Galactic outflows

15. August 2016

We have studied formation of galactic outflows from supernova explosions (SNe) with the moving-mesh code AREPO in a stratified column of gas with a surface density similar to the Milky Way disk at the solar circle. The movie shows a comparison of different simulation models for SNe placement and energy feedback, including cosmic rays (CR). We find that models that place SNe in dense gas and account for CR diffusion are able to drive outflows with similar mass loading as obtained from a random placement of SNe with no CRs. Despite this similarity, CR-driven outflows differ in several other key properties including their overall clumpiness and velocity. Moreover, the forces driving these outflows originate in different sources of pressure, with the CR diffusion model relying on non-thermal pressure gradients to create an outflow driven by internal pressure and the random-placement model depending on kinetic pressure gradients to propel a ballistic outflow.

Credit for the visualizations below should be given to Christine M. Simpson and the publication:

  • The role of cosmic ray pressure in accelerating galactic outflows
    Simpson C. M., Pakmor R., Marinacci F., Pfrommer C., Springel V. (2016)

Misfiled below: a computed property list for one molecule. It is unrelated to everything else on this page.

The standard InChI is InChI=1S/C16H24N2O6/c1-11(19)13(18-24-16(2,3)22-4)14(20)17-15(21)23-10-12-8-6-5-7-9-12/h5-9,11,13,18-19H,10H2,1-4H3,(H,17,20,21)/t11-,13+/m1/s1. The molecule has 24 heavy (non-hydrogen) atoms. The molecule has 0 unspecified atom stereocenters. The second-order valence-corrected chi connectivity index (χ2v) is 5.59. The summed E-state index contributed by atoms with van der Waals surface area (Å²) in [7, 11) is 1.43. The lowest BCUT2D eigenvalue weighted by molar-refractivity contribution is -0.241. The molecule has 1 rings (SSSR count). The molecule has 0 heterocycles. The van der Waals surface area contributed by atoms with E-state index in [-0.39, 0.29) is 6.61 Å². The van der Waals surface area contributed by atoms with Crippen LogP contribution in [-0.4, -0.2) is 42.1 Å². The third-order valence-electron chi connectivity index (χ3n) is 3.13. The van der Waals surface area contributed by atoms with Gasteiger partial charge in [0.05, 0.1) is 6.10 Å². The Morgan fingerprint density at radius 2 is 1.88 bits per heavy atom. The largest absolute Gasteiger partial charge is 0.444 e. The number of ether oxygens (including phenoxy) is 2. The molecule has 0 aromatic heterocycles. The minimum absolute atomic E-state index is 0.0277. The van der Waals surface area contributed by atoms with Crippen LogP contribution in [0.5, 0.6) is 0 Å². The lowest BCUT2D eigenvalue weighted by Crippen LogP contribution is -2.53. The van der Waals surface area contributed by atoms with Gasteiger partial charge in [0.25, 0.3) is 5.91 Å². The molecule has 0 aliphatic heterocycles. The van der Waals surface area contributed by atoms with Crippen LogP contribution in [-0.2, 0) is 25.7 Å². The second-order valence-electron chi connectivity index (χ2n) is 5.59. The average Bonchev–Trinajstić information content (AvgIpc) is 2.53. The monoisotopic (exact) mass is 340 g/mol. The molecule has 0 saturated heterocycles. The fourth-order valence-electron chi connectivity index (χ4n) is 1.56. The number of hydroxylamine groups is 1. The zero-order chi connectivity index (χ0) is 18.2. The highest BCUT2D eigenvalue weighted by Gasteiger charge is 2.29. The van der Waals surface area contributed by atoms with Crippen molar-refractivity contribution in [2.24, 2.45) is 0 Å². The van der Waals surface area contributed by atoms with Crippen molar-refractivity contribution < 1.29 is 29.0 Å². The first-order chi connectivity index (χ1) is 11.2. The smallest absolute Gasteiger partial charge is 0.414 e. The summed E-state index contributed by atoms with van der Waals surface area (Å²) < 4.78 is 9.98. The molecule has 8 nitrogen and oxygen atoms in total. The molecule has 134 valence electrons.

Astrophysical Journal Letters, X, X [ADS]

This movie compares the formation of galactic outflows in four different simulation models. Each column shows the projected gas density (see Figure 1 of Simpson et al. 2016 for further details). From left to right, the models shown are one without cosmic rays (NOCR), one with cosmic ray advection (CRAV), one with anisotropic cosmic ray diffusion (CRAD), and one without cosmic rays but with a random placement of supernovae (RAND).



high quality, MPEG4, 4.3 MB, 1000×994

About HITS

The Heidelberg Institute for Theoretical Studies (HITS) was established in 2010 by the physicist and SAP co-founder Klaus Tschira (1940-2015) and the Klaus Tschira Foundation as a private, non-profit research institute. HITS conducts basic research in the natural sciences, mathematics and computer science, with a focus on the processing, structuring, and analyzing of large amounts of complex data and the development of computational methods and software. The research fields range from molecular biology to astrophysics. The shareholders of HITS are the HITS-Stiftung, which is a subsidiary of the Klaus Tschira Foundation, Heidelberg University and the Karlsruhe Institute of Technology (KIT). HITS also cooperates with other universities and research institutes and with industrial partners. The base funding of HITS is provided by the HITS Stiftung with funds received from the Klaus Tschira Foundation. The primary external funding agencies are the Federal Ministry of Education and Research (BMBF), the German Research Foundation (DFG), and the European Union.

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